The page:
Former Bamber Bridge boss Neil Reynolds ready for return to Irongate as FC United of Manchester manager

Neil Reynolds
Neil Reynolds

Neil Reynolds will not be surprised if he has to run the gauntlet at times this weekend when he stands in the dugout at the Sir Tom Finney Stadium.

The former Brig manager returns to Irongate for the first time since leaving in October 2018 to take charge of FC United of Manchester.

The Red Rebels determined pursuit of Reynolds certainly did not curry favour with some sections of the Brig faithful.

A division above Brig at the time, Reynolds was unable to prevent his new club from slipping to relegation.

That outcome strengthened claims that he had made the wrong choice in swapping Brownedge Road for Broadhurst Park.

But after a difficult start, FC United have got to grips with the NPL Premier Division and look good for a quick return to the National League North.

They are currently in fourth spot in the table, six points off top-of-the-table South Shields with a game in hand.

Having not lost in a number of months, the title is certainly in their hands especially as they have the leaders still to play.

Reynolds is hopeful of a good reception at the club where he spent around 15 years - across two spells - at as a player, coach and manager.

He hopes the fans can remember the good times he brought which saw the club win promotion and the NPL League Cup.

"It will be the first time I have gone back to Bamber Bridge," said Reynolds. "The time seems to have gone quick since I left.

"The job here at FC United is big, it's like a full-time job and even though I only live two minutes away from Irongate, I've not had chance to come back.

"It's going to be strange. Bamber Bridge was an exceptional place for me. I loved every minute of my time there.

"I learned my trade there, got the chance to manage the team and we managed to have a successful time and win a couple of trophies.

"It became a real special place for me.

"Not in my wildest dreams did I expect a club of FC United's stature to come in for me.

"I was looking to develop Brig in the NPL Premier Division, but then all of a sudden after a game against Daisy Hill in the Lancashire Trophy, the phone call came in from FC United.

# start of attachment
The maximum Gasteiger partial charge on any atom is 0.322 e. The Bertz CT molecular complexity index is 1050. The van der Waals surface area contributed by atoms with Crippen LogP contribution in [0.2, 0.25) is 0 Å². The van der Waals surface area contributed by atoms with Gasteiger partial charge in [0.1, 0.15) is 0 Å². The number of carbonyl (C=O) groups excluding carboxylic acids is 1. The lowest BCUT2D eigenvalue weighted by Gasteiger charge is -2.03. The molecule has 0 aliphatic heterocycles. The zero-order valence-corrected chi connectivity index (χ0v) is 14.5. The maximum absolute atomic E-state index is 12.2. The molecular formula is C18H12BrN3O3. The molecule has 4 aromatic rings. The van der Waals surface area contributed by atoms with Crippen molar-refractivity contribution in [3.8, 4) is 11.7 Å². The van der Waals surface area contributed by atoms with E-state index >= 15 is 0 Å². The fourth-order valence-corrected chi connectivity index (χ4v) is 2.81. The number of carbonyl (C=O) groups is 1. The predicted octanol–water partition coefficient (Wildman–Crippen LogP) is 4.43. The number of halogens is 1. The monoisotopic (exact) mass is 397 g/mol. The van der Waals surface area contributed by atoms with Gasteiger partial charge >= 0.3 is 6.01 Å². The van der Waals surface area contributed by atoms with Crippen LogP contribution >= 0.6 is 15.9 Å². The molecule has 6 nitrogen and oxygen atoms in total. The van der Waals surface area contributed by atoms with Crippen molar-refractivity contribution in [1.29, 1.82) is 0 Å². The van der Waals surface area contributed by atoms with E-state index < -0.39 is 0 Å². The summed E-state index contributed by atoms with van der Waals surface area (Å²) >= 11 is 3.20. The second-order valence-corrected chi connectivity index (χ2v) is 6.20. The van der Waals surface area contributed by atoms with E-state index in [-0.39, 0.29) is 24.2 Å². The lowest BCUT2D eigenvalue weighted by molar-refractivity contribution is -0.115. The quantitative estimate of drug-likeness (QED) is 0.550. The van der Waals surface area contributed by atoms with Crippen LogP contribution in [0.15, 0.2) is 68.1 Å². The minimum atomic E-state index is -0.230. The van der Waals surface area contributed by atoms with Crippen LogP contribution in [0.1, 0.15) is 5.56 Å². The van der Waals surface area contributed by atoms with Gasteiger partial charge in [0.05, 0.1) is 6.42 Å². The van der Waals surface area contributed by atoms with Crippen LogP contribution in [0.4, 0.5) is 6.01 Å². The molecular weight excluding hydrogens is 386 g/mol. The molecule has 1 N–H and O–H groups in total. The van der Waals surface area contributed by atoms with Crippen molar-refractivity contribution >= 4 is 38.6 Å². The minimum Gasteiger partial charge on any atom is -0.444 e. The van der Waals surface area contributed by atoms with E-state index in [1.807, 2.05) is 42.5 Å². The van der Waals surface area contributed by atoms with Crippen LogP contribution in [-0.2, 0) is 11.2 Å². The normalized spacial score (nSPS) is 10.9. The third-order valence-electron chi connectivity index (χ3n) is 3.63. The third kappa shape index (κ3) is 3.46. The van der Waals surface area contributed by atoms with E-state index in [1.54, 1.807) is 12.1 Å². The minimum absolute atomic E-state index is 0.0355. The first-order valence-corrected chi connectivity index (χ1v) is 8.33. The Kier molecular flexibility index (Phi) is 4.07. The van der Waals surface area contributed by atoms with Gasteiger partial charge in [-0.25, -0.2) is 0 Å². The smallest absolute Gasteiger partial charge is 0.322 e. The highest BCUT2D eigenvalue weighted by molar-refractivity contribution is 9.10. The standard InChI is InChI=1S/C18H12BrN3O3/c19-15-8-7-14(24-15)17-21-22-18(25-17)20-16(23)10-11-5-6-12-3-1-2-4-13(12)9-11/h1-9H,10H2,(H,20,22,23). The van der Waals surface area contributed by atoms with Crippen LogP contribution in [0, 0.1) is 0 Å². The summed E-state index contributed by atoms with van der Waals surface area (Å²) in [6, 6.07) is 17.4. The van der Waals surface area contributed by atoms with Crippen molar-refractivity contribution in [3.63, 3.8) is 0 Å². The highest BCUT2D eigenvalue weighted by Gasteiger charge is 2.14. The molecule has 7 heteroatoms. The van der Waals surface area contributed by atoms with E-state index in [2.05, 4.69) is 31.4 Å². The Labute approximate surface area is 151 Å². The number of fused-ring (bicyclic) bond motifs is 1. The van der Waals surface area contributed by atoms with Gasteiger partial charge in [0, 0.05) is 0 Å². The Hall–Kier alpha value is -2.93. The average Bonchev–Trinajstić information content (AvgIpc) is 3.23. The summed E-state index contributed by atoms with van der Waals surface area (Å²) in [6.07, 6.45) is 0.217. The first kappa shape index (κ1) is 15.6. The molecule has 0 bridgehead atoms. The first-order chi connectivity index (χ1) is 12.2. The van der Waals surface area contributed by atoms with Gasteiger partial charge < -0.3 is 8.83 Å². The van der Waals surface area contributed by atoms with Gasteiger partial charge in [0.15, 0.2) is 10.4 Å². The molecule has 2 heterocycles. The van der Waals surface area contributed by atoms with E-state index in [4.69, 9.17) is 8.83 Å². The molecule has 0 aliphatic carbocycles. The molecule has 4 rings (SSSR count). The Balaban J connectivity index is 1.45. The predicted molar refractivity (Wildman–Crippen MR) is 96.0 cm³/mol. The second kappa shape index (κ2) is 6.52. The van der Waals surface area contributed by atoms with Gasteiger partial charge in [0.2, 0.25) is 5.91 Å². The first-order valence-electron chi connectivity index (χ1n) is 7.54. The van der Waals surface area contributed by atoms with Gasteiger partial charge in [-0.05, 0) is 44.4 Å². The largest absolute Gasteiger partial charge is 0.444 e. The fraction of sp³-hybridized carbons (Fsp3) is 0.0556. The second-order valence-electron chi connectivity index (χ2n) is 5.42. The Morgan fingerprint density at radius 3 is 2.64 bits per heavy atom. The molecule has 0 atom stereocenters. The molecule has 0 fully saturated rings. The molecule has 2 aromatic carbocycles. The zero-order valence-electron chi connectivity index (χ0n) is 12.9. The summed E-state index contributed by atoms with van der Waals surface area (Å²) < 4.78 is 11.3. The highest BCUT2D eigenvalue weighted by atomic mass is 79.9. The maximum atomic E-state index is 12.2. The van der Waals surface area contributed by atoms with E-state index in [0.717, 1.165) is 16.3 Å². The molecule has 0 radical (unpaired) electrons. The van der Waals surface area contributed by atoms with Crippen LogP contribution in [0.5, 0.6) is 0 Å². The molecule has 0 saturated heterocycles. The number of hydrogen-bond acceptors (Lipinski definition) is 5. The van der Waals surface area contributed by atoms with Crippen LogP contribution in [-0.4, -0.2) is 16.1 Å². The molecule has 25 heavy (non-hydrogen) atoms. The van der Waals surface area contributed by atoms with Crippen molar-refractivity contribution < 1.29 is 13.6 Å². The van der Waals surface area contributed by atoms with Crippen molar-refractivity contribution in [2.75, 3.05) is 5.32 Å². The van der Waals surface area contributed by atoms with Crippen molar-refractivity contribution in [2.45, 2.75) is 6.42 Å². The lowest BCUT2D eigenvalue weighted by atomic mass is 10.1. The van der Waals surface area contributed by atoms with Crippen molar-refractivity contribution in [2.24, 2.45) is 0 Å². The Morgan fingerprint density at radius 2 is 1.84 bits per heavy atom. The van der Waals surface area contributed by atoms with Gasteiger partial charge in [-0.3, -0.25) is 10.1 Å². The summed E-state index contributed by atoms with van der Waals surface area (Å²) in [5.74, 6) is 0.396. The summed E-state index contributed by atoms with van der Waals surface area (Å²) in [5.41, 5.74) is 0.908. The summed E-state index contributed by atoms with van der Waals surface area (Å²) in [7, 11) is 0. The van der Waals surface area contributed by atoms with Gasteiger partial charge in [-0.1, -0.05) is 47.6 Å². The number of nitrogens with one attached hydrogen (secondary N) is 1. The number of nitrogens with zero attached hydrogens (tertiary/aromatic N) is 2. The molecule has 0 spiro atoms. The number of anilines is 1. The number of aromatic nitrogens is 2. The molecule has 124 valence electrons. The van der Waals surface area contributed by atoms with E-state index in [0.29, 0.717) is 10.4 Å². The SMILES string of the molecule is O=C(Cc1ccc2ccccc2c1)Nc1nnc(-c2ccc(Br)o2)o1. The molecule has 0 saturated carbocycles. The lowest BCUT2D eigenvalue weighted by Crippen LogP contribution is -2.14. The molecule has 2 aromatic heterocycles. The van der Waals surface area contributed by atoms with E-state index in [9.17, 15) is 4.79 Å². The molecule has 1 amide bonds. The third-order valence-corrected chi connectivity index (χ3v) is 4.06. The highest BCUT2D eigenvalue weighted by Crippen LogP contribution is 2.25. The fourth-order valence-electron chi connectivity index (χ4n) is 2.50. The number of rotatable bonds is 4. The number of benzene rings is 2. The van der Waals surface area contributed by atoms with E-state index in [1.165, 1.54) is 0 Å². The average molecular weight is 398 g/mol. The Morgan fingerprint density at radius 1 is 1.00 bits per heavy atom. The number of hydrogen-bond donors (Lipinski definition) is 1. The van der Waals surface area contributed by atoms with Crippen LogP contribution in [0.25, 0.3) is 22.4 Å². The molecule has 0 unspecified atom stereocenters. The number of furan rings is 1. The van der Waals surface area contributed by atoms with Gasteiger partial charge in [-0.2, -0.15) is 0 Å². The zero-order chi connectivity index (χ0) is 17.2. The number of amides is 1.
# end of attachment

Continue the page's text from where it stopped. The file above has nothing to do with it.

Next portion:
"Then the next three weeks were difficult because they wanted to meet me, I was thinking, 'Should I stay or should I go'?

"Loads of people were telling me not to go

"It came to me to make a decision and I made it.

"I can safely say now that even with relegation, I have never looked back because it's an unbelievable club, but I can never forget my roots and the opportunity Bamber Bridge gave me.

"My dad Keith is still a season ticket holder at Bamber Bridge so he stayed loyal.

"There's still a few fans who hold it against me and they might voice their opinion on Saturday. I can understand that

"I think the turning point for many people was when Brig came to Broadhurst Park earlier in the season.

"They played really well. We won 1-0 but to be fair they were the better team.

"But I remember Brig's director of football Neil Crowe after seeing the set-up, he just said to me, 'Listen I didn't think you should have left a year ago but can understand why now'.

"A few of the fans said the same, so I hope to have a good reception."

Reynolds will find himself in direct competition with Brig boss Jamie Milligan - a man who played under him and then went with him to FC United after he initially missed out on replacing Reynolds with the job being handed to Mick Taylor.

With Brig struggling at the bottom end of the season, Joey Collins - who had replaced Taylor the season before - resigned and Milligan was asked to take charge In December.

He has presided over an upturn in results which has seen the club rise to midtable, although he was brought back down to earth last weekend when the team were thumped 5-0 at Scarborough Athletic.

Reynolds said: "Milli's style of football will be great. It will be good on the eye. He will bring good players in because people know who he is.

"He's been there and done it. Like with any manager, he will learn about the difficult side of the game; the finances; the accountability; having to leave one of your mates out of the team.

"Milli will have learned loads after the Scarborough game. Things have been quite rosy for him at the start then all of a sudden boom you come back down to earth.

"You think,' What've I done wrong'?. But he hasn't done anything wrong, it's part and parcel of football.

"But he's doing a great job so far. I want him to do a great job because he's a mate.

"I expect Brig to be tough proposition this weekend for us."